There’s been a huge rise in guest expectations regarding in-room technology over the past few years, but these expectations aren’t exactly focused on any specific,wow-inducing gadgets; it’s really all about faster, stronger,more reliable Internet connectivity. Today’s hotel guests are now very likely to arrive with at least three of their own devices on hand (a tablet, a smartphone, perhaps a laptop, too) and an expectation that they’ll be able to reliably connect all of those to the Internet in their guestroom at the same time.
“We are a society today that has to be connected 24-7,” says Mark McBeth, VP for North America IT Operations at Stamford, Conn.-based Starwood Hotels & Resorts. It’s no longer just the millennial generation or business travellers who need to be connected, he says — it’s absolutely everyone. And there’s now an “insatiable thirst” for bandwidth, something McBeth has seen increase exponentially over the last three years. “We’ve basically seen a 100-per-cent increase on bandwidth minimums, year over year,” he says. This is a natural offshoot of the fact that guests are now using their own devices to stream video and music over the Internet on a regular basis.
“Up until about three years ago, we didn’t even have the capability to connect more than one device ‘per pay’ — where it’s free, we didn’t have that problem, but at properties where you pay for Internet, you would pay once but then have to pay again for your next device. So all of our service providers now must have the capability of allowing a minimum of three devices to connect,” says McBeth. Some Starwood properties’ existing service providers have had a hard time making that shift, but, as McBeth points out, this is Starwood’s new brand standard, so they don’t have a choice — they have to figure it out. “And if they can’t do that, they could lose the deal.”
Of course, higher bandwidth usage affects the hotel’s costs. “It’s similar to what we’re seeing with all technologies as they evolve and grow — as bandwidth requirements go up, bandwidth costs have also gone down,” McBeth points out. “So [the amount of bandwidth] we used to get for a thousand dollars a month, now you’re getting triple that for the same price. So the cost has indeed gone up, because we’re having to provide more and more bandwidth, but the cost of bandwidth has come down quite a bit.”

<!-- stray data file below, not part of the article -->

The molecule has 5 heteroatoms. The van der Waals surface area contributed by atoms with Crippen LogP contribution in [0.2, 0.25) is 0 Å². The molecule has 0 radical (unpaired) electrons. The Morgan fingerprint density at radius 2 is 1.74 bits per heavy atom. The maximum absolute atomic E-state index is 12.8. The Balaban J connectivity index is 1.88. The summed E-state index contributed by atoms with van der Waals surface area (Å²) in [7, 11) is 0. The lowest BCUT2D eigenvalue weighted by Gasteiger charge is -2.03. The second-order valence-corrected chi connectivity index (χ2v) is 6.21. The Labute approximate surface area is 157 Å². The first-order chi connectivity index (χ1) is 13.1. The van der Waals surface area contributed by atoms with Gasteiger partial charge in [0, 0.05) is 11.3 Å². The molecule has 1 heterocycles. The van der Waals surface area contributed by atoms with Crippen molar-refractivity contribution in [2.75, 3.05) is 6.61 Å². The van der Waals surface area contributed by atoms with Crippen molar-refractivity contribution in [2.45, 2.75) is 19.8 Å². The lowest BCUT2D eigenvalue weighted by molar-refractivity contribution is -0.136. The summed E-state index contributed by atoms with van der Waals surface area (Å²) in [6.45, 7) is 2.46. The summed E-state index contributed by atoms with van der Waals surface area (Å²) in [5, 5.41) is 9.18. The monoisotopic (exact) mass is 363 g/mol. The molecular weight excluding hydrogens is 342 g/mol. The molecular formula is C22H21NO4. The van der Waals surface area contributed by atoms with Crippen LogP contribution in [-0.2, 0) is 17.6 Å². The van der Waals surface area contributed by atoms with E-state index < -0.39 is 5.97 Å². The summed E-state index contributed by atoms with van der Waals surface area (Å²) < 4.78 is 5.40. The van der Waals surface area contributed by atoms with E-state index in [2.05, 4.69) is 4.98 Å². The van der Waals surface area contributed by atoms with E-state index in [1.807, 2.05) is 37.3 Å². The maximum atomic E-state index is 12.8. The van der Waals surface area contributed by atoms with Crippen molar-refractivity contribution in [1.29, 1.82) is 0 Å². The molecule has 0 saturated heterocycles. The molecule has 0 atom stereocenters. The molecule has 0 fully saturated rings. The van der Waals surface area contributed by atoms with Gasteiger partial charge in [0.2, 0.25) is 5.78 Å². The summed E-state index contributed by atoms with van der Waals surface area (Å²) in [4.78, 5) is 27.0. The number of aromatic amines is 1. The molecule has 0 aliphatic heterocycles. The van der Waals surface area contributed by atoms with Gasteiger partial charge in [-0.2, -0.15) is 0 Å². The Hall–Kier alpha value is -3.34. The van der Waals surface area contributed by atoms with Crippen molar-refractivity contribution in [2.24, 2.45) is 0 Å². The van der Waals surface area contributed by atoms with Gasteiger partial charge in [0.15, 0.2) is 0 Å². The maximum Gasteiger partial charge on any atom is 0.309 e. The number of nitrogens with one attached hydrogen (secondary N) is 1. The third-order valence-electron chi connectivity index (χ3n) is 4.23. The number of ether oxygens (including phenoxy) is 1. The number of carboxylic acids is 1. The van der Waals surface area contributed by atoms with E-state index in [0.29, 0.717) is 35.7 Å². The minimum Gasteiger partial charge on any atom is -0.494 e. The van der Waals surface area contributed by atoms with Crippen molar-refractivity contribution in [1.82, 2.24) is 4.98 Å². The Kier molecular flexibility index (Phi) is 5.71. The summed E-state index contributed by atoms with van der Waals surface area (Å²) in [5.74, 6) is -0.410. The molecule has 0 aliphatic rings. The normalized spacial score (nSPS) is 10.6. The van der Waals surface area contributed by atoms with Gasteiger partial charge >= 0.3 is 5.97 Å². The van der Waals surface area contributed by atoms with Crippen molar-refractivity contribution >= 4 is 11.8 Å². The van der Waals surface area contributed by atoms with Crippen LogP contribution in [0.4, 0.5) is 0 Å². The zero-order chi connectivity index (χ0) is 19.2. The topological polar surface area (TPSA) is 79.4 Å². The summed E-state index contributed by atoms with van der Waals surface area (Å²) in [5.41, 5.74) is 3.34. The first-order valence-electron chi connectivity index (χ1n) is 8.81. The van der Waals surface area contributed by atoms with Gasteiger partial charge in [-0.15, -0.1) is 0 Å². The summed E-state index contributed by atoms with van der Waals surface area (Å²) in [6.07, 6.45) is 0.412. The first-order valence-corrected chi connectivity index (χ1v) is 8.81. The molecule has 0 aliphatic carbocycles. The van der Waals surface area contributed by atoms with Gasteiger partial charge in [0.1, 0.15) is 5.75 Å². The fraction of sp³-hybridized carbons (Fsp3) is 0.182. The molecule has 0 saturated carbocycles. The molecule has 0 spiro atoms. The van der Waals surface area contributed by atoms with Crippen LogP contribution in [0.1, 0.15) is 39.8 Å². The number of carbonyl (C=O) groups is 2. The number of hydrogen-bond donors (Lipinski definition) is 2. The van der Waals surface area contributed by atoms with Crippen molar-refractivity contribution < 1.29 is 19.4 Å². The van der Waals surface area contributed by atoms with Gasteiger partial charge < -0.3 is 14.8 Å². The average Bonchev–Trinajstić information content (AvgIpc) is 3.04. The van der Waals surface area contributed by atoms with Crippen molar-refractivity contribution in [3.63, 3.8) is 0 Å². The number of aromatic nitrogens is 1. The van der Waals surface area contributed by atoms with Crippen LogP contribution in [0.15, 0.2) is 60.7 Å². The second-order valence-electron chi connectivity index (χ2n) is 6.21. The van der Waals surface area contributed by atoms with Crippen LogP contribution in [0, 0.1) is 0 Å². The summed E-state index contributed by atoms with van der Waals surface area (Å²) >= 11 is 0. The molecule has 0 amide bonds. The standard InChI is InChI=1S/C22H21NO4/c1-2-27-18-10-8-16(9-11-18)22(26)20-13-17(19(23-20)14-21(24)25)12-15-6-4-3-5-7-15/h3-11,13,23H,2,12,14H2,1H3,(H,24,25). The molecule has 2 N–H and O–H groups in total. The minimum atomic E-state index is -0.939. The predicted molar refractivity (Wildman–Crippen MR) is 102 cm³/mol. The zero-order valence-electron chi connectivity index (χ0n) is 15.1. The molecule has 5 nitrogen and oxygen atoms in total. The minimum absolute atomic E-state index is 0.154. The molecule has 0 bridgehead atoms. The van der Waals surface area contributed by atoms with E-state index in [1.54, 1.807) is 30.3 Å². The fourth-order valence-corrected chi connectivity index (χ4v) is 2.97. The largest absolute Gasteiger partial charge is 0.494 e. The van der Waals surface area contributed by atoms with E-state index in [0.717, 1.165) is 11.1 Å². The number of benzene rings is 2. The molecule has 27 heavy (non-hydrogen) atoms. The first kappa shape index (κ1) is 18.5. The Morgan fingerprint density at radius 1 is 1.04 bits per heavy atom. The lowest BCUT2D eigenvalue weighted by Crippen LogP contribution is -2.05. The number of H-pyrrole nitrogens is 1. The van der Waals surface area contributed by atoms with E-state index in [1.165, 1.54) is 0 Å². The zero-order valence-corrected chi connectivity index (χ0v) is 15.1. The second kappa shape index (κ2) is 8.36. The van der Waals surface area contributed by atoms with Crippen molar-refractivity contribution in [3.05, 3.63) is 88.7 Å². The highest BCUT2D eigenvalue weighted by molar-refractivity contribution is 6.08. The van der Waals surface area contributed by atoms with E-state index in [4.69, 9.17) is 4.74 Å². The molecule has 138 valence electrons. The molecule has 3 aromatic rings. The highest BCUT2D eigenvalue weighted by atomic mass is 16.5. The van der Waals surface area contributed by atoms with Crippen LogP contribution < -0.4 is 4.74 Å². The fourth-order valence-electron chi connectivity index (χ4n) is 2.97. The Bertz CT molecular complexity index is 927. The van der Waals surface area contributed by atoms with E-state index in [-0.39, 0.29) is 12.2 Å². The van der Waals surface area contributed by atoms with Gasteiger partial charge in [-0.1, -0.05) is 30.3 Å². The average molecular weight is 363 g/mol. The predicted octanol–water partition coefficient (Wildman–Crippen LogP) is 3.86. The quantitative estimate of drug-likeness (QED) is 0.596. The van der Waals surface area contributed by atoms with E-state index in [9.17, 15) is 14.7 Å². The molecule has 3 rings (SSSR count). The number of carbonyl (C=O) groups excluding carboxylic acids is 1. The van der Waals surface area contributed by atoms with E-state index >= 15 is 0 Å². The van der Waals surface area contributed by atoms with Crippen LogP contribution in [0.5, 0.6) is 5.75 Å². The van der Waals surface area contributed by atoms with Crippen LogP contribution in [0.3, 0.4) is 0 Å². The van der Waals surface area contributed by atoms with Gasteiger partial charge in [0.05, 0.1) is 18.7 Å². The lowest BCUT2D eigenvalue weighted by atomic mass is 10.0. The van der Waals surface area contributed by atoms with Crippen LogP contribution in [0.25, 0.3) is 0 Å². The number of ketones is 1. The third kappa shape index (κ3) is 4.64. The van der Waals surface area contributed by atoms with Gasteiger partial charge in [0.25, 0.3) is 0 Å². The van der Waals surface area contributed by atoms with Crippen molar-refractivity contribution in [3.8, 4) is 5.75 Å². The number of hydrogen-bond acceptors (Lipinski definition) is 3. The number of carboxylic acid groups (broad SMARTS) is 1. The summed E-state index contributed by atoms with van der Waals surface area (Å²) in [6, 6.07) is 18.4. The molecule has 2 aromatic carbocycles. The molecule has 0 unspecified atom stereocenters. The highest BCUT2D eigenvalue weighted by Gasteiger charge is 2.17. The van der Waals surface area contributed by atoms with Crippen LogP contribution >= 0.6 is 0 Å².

That said, many hotel brands, particularly in more upscale segments, charge a daily rate for Internet usage to offset the costs. Starwood, for instance, typically charges for Internet at its upper-upscale and luxury brands (such as the Westin, Sheraton, Le Méridien and W) — with fees ranging from $9.95 to $14.95 per 24-hour period, depending on the brand and property. (Platinum members of the Starwood Preferred Guests program get it free at all properties.) It offers free Internet at its “specialty-select” brands (Element, Four Points by Sheraton and Aloft). At the specialty-select properties where it’s free, the quality tends to be “a mixed bag — sometimes you get great performance and a great experience, other times it’s not so great; but it’s free,” says McBeth, who notes that the speed and quality of the Internet connection tend to be more reliable at the properties where guests are charged. “And, in the luxury space and the upper-upscale space, everyone is still charging.”
McBeth admits that having to pay for Internet is a common guest complaint, and this is the case at Starwood properties as well as throughout the industry in general. But since it’s the standard business model, especially in higher-end segments, Starwood is sticking with it for now. “We continue to charge for it, because people continue to pay. And, quite frankly, none of the [other] major brands have made the decision to give away Internet in the upper-upscale and luxury segment. When that day comes, we know the dominos will fall, and we will give it away for free,” he says. “But right now, it’s a revenue stream.”